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Publication numberUS7027683 B2
Publication typeGrant
Application numberUS 09/931,585
Publication dateApr 11, 2006
Filing dateAug 15, 2001
Priority dateAug 15, 2000
Fee statusPaid
Also published asUS20050100270, WO2002014926A2, WO2002014926A3
Publication number09931585, 931585, US 7027683 B2, US 7027683B2, US-B2-7027683, US7027683 B2, US7027683B2
InventorsStephen D. O'Connor, Eugene Dantsker, Christoph D. Karp
Original AssigneeNanostream, Inc.
Export CitationBiBTeX, EndNote, RefMan
External Links: USPTO, USPTO Assignment, Espacenet
Optical devices with fluidic systems
US 7027683 B2
Abstract
Fluidic systems, including microfluidic systems, are used to manipulate light by light-fluid interaction so as to affect reflection, refraction, absorption, optical filtering, or scattering of the beam. One or more fluids may be provided to a channel or chamber and exposed to an incident beam, and the proportion of at least one of a plurality of fluids may be varied. Light may interact with a discrete fluid plug subject to movement within a channel. One or more flexible members may be employed, such as to provide a variable lens. Fluidic optical devices may be used in applications including optical switching, optical filtering, or optical processing. Multiplexed fluidic optical systems are further provided.
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Claims(36)
1. A microfluidic optical system comprising:
a light source;
a light receiver;
a microfluidic device for altering, by light-fluid interaction, the nature of a light beam emitted by the light source, the device having a window that is substantially transmissive of a desired light spectrum and containing a plurality of fluids behind the window, the window being disposed in an optical path between the light source and the light receiver to permit light-fluid interaction;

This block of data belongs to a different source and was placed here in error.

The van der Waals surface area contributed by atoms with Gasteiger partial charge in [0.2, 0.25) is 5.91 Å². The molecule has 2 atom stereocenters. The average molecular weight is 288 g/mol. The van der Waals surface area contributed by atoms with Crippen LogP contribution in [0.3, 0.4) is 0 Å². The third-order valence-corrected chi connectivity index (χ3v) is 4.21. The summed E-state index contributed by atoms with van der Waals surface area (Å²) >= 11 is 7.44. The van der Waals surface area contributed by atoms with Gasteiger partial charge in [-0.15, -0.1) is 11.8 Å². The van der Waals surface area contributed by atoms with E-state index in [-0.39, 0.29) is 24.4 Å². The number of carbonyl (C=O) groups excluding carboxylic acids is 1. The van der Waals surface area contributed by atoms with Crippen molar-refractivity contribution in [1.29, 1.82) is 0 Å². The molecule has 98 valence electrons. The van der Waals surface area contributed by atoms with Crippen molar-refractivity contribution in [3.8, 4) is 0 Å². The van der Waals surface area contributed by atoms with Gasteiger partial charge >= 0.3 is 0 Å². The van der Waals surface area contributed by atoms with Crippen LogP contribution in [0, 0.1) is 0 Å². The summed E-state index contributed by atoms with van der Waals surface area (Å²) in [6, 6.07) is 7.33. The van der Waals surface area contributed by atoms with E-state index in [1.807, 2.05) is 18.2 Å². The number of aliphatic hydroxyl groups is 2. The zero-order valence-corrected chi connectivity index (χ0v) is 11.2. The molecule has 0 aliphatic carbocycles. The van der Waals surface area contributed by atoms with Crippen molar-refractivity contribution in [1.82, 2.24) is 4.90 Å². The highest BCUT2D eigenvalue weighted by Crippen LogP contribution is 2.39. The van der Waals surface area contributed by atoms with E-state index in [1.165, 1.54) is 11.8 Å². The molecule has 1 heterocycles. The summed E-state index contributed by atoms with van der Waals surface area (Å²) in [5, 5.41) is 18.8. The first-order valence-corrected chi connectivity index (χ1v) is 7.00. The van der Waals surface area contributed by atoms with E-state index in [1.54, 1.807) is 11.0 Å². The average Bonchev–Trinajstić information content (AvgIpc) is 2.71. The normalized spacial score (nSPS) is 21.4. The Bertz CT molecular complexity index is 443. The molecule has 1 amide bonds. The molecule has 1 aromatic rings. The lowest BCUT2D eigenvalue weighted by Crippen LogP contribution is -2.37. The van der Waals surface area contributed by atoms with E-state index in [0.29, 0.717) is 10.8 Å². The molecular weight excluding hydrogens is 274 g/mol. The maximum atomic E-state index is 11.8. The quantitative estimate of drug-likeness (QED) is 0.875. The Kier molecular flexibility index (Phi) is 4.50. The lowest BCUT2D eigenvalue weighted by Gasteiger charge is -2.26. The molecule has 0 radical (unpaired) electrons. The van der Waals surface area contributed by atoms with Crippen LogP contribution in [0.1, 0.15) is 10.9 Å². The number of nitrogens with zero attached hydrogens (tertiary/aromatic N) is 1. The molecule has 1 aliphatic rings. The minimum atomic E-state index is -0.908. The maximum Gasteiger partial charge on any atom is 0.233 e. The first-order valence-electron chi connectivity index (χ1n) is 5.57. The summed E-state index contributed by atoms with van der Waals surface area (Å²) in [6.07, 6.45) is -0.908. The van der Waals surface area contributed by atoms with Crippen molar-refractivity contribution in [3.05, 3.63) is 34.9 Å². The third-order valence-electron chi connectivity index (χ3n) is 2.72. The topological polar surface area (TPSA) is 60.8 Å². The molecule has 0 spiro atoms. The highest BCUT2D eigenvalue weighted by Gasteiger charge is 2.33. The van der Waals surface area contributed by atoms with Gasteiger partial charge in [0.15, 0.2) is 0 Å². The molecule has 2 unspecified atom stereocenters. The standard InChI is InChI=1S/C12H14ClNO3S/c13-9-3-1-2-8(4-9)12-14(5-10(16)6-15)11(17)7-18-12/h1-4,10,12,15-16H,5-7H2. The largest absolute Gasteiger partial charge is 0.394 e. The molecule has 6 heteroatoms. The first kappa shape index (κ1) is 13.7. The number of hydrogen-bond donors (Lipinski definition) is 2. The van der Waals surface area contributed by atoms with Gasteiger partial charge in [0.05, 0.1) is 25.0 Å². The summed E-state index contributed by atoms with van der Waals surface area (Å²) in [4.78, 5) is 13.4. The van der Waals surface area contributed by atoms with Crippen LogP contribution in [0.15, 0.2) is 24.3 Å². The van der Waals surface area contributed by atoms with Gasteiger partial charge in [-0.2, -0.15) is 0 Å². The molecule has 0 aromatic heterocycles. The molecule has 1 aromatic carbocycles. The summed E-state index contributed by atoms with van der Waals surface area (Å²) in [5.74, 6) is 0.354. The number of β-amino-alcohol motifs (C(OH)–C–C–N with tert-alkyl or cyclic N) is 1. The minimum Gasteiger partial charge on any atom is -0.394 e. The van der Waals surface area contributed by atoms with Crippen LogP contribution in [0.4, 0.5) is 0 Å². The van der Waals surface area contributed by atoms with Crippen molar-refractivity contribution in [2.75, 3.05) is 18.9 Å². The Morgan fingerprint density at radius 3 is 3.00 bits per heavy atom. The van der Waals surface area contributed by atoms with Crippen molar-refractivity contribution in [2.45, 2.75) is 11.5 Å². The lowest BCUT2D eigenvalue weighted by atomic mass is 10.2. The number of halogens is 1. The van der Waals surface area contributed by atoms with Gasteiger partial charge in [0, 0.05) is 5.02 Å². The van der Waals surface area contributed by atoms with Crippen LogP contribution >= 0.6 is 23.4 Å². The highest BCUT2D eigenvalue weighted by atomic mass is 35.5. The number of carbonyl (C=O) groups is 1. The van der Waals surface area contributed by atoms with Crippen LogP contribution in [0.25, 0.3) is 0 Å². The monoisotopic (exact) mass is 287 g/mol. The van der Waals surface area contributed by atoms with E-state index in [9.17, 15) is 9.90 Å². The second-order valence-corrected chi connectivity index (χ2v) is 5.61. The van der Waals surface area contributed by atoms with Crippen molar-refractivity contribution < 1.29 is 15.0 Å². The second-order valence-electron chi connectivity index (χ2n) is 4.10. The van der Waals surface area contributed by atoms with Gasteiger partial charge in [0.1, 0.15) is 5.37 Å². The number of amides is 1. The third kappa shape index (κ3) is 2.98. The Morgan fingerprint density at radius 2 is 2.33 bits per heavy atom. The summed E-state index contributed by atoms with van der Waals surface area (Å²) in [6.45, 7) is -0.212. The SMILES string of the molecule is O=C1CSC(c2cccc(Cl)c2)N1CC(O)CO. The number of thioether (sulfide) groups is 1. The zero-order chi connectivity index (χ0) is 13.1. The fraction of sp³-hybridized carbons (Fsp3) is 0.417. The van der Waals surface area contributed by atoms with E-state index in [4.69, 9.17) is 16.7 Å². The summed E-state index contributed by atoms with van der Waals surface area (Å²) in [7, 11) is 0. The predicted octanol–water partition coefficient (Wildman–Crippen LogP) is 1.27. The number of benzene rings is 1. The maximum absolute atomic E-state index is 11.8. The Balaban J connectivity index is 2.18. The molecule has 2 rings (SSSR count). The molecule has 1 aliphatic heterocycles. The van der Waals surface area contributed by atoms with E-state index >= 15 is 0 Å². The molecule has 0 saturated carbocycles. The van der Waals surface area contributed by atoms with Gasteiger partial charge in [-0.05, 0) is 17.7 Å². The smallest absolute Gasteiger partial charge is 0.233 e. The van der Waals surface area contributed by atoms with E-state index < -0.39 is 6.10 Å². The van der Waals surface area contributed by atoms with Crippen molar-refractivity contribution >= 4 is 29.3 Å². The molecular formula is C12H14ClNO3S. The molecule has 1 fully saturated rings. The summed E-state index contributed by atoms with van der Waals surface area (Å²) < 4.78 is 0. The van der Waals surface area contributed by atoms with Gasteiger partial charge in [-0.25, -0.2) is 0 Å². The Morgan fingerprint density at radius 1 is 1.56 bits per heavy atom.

means for repeatedly manipulating the proportion of at least one of the plurality of fluids optically disposed between the light source and light receiver, wherein the manipulation affects reflection, refraction, absorption, optical filtering, or scattering of the light beam by at least one of the plurality of fluids; and
a mixer for substantially mixing at least two of the plurality of fluids, wherein the light beam interacts with the resulting mixture.
2. A microfluidic optical system comprising:
a light source;
a light receiver;
a microfluidic device for altering, by light-fluid interaction, the nature of a light beam emitted by the light source, the device having a window that is substantially transmissive of a desired light spectrum and containing a plurality of fluids behind the window, the window being disposed in an optical path between the light source and the light receiver to permit light-fluid interaction; and
means for repeatedly manipulating the proportion of at least one of the plurality of fluids optically disposed between the light source and light receiver, wherein the manipulation affects reflection, refraction, absorption, optical filtering, or scattering of the light beam by at least one of the plurality of fluids;
wherein the plurality of fluids includes a first fluid and a second fluid, the fluids being substantially immiscible and defining a discrete plug of the first fluid, and
wherein the manipulation means includes a deformable flexible member in fluid communication with the first fluid plug.
3. The system of claim 2 wherein the flexible member is deformed by means selected from the group consisting of: piezoelectric actuation, magnetic actuation, pneumatic actuation, thermoelectric actuation, and mechanical actuation.
4. The system of claim 2 wherein the first fluid and the second fluid are both liquids.
5. The system of claim 1 wherein at least one of the plurality of fluids contains dissolved or suspended particles.